We Brits have much in common with our wonderful American cousins. But language isn’t necessarily always one of them. For instance, you put on sneakers, we put on trainers. You get in line, we love to queue. You lift up the hood, we look under the bonnet. And we can only apologise for the lack of ‘z’ in our spelling of certain words.
One of our super smart and delightful American readers has kindly helped correct us on something we wrote about yesterday. We thank him for helping us learn. Our article on the recent announcement by Energy Secretary Dan Brouillette, discussing the funding for domestically produced uranium, we used a phrase “discretionary funds”. We questioned what they meant and also what it could mean in terms of the allocation of the budget being discussed.
Discretionary to us means just that, at our discretion. In my banking days, if I had discretionary funds, I could allocate them at my discretion without seeking permission or sign off from my client as to where or how much, as long as it was in my mandate. In fact, the dictionary describes it as:
Available for use at the discretion of the user.
“there has been an increase in year-end discretionary bonuses”
Denoting or relating to investment funds placed with a broker or manager who has discretion to invest them on the client’s behalf. Eg: discretionary portfolios
But in US Budget-speak, discretionary apparently means something quite different than it does elsewhere. So for the Non-US, or investors who perhaps are not quite 100% au fait with US Budget speak, buckle up. You and we are being schooled.
There are only 2 major types of budget allocations.
- Mandatory (a law was passed saying that funds must be used to do something enacted into law by Congress & Senate) and;
- Discretionary, which are budget requests that come up through the ranks from departments that may or may not be approved at the discretion of Congress.
The vast majority of budget items are discretionary, which doesn’t mean at the discretion of some politician or government employee. The budget document is broken down by Department and Agency to extent that every item is clearly defined by law there is no lack of clarity.
In our article we highlighted the questions that US producers want answered, ‘how much of this discretionary $150M is allocated to US producers and at what price’. So two questions.
And our very clever reader helps us with the first question:
1. The description of the Uranium Reserve budget item says “domestic production” which means that the uranium MUST be produced within the borders of the United States. By definition, it would be impossible for any production from Canada, Australia or Africa to be “domestic production”. The whole point is to reinvigorate uranium mining inside the US. A question that investors ARE asking is whether Canadian or Australian based companies, like Cameco and Peninsula, would be eligible to compete for those DoE purchase contracts. Given those companies, just like Energy Fuels which could be cast as a Canadian-company, use wholly registered subsidiaries in the US to operate the mines, it seems a moot question. By definition, any mine operating inside the US where the product does not cross a federal border is domestic and would meet the requirements for a Buy America policy. So that seems clear, unless anyone else has an opinion that they would like to share. Great knowledge shared.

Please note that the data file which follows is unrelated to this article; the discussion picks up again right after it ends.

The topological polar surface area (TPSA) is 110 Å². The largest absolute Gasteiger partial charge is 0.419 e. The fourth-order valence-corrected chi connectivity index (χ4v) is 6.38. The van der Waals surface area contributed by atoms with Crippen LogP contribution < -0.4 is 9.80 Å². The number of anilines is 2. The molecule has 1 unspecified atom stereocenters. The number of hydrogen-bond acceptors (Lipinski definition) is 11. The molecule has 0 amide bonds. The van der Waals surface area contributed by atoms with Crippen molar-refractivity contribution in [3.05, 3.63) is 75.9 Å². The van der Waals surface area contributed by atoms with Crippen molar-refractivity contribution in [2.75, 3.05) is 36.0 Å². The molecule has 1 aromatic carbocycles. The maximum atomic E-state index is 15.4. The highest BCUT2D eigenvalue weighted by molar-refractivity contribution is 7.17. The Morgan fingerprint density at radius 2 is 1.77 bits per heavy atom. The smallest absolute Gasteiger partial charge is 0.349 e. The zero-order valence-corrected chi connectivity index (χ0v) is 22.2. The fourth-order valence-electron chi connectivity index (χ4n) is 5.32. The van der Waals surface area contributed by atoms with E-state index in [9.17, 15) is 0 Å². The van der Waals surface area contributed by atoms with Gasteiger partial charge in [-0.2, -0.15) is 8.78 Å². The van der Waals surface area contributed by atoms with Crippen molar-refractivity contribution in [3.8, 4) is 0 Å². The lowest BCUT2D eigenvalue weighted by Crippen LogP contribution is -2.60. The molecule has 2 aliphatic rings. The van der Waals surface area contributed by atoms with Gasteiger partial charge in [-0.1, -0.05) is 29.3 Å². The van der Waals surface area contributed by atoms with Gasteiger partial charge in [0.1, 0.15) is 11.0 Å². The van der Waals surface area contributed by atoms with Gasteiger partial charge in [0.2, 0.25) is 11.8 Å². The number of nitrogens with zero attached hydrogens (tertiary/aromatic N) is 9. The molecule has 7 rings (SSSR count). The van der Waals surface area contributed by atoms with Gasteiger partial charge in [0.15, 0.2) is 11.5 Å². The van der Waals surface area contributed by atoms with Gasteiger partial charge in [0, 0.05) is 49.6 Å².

The second question, which we added in a second draft:
2. A budget has been set for the purchase of domestically produced uranium ($150M x 10-years), but the price at which the US DOE will purchase? Well that is unknown at this stage. No companies that we have spoken to have been consulted on this topic by any US government department yet, either on or off the record. Yes, we asked! What we do know is that most CEO’s have said they will need $50-$55 to be incentivised, off the record some have indicated a higher would be needed. That doesn’t tell us much either unfortunately. Who and how the purchase price and contract terms are set is still a mystery. Different companies will breakeven at different levels. And who wants to just breakeven! And as we know from conventional mining AISC numbers can be manipulated to suit your argument, so the negotiations are set to be an interesting and revealing phase of the uranium saga.
So if you want to help us analyse or analyse the budget, we would welcome your thoughts in the comments below, or if you would like to come to our defence or defense, and write an article or just some wordz (too much?), we’d love to hear from you.
Love from you couzins across the pond.
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